According to two independent reports, Google has been buying up its own ads in order to have its own hardware rank higher on searches. While this is not necessarily unethical, it does cast a shadow over Google’s possible manipulation of what is one of the largest display ad networks in the world.
An analysis done by Wall Street Journal and another report from SEMrush showed that the bulk of top ads shown on search engine results pages were for Google’s own products like Pixel smartphones, Google Home (the smart speaker with Google Assistant) and Nest products.
In WSJ’s case, they found that out of 25,000 searches, 91% of the results were for Google’s hardware line. SEMrush has also confirmed this.
What makes this suspicious is not the fact that Google is buying up its own ad space, but the fact that some of the ads “disappeared” after WSJ took the matter up directly with Google’s parent company, Alphabet.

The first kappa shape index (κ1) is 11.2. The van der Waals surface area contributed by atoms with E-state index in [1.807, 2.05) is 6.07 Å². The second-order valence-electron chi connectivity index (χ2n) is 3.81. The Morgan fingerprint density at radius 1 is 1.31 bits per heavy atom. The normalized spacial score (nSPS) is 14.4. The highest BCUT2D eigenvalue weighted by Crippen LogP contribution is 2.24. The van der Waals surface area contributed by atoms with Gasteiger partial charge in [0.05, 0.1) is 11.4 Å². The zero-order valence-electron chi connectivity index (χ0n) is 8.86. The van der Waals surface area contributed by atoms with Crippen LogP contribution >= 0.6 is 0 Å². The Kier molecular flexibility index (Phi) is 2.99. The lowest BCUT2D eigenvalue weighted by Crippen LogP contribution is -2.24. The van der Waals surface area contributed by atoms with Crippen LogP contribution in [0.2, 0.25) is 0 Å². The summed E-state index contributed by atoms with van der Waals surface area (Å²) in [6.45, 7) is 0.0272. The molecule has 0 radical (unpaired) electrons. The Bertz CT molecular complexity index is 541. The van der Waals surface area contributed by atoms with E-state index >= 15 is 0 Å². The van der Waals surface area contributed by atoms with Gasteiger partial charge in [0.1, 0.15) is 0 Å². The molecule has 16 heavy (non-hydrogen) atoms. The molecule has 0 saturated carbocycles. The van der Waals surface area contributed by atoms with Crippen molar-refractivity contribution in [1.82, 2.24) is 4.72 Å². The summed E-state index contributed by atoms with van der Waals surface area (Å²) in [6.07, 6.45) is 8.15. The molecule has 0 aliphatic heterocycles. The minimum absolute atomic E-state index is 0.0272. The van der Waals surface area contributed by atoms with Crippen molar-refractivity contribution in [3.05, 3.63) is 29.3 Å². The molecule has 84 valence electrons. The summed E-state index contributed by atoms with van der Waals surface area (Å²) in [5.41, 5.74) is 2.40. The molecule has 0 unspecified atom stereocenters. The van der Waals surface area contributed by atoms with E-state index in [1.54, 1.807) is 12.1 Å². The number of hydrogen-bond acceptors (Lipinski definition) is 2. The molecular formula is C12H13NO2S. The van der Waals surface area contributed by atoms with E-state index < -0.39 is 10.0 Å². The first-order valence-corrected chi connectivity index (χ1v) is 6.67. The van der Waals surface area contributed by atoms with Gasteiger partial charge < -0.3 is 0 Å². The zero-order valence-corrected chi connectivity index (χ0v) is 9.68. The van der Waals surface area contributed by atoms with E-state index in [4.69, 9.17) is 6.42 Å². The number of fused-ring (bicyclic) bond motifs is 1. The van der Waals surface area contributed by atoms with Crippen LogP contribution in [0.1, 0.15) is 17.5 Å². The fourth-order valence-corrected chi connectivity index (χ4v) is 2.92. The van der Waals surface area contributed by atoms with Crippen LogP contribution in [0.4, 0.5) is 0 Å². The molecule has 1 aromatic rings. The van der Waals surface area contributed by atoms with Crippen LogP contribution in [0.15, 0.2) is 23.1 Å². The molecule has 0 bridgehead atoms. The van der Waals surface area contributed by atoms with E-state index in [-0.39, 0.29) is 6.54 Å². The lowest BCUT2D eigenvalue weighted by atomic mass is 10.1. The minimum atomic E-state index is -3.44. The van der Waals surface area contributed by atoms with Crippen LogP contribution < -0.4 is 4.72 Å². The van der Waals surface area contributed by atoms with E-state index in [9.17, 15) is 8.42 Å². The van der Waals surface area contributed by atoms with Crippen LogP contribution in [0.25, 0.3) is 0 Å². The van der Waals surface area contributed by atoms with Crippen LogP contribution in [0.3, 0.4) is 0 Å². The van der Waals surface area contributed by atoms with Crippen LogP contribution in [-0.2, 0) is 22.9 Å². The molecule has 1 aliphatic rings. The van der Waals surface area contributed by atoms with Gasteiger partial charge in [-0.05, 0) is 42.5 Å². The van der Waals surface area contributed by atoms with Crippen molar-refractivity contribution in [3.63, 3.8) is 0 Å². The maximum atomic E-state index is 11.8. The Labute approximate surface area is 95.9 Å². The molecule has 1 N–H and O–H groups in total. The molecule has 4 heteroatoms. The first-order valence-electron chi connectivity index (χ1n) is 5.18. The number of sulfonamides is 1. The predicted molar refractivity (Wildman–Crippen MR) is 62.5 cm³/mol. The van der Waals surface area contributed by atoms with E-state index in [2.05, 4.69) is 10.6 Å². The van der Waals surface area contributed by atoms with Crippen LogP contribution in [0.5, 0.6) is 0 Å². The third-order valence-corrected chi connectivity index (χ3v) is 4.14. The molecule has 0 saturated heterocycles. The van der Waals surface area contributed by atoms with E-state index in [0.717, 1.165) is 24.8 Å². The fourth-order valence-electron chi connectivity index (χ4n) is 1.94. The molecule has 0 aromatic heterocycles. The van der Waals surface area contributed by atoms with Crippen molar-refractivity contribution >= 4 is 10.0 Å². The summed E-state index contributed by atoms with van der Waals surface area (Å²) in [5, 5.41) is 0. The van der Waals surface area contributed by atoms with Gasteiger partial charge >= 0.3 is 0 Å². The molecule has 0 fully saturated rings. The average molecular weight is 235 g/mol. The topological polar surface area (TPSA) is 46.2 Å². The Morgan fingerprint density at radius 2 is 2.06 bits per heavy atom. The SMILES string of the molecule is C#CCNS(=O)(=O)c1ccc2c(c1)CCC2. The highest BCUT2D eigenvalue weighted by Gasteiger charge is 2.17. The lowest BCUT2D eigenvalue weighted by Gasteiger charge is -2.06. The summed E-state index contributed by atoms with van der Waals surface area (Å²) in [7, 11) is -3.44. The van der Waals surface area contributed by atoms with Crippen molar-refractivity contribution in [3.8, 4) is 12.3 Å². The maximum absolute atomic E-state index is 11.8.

If they did, in fact remove the ads after the ‘exposée’, that reflects poorly on how fair the ad bidding system really is. On the other hand, these ads may have simply been outbid by others when WSJ checked again the second time. We have to give them the benefit of the doubt.
Alphabet responded to WSJ, saying that “the ad’s quality and the price Google is willing to pay” are the two factors that decide how their ads are ranked, but they also added that they take steps to “minimize conflict in the ad-bidding process.”
Obviously, there is some amount of conflict within the bidding process, else Google would not have used the word “minimize.” The question now is, has the company been pushing its own ads through the gaps because of such “conflicts”?
Let’s take an example. What if two ad bidders quote the exact same price for the exact same search term, and both are equally large companies? Who gets the top search ad spot? Obviously, the company will never share its algorithms with anyone on the planet even at gunpoint, so what’s really going on?
We’re not saying Alphabet is guilty of unethical practices, but it is definitely true that there is zero visibility into the way ads are finally selected for the top spot, and there is every opportunity for Google to “tweak the system” to its own advantage as the owner of the system.
But if it were true, then WSJ and SEMrush have just exposed a super-sized can of worms. Facebook is already facing the heat from clients for mismanaging its reported numbers around video content. Could this escalate into another Facebook-type situation?
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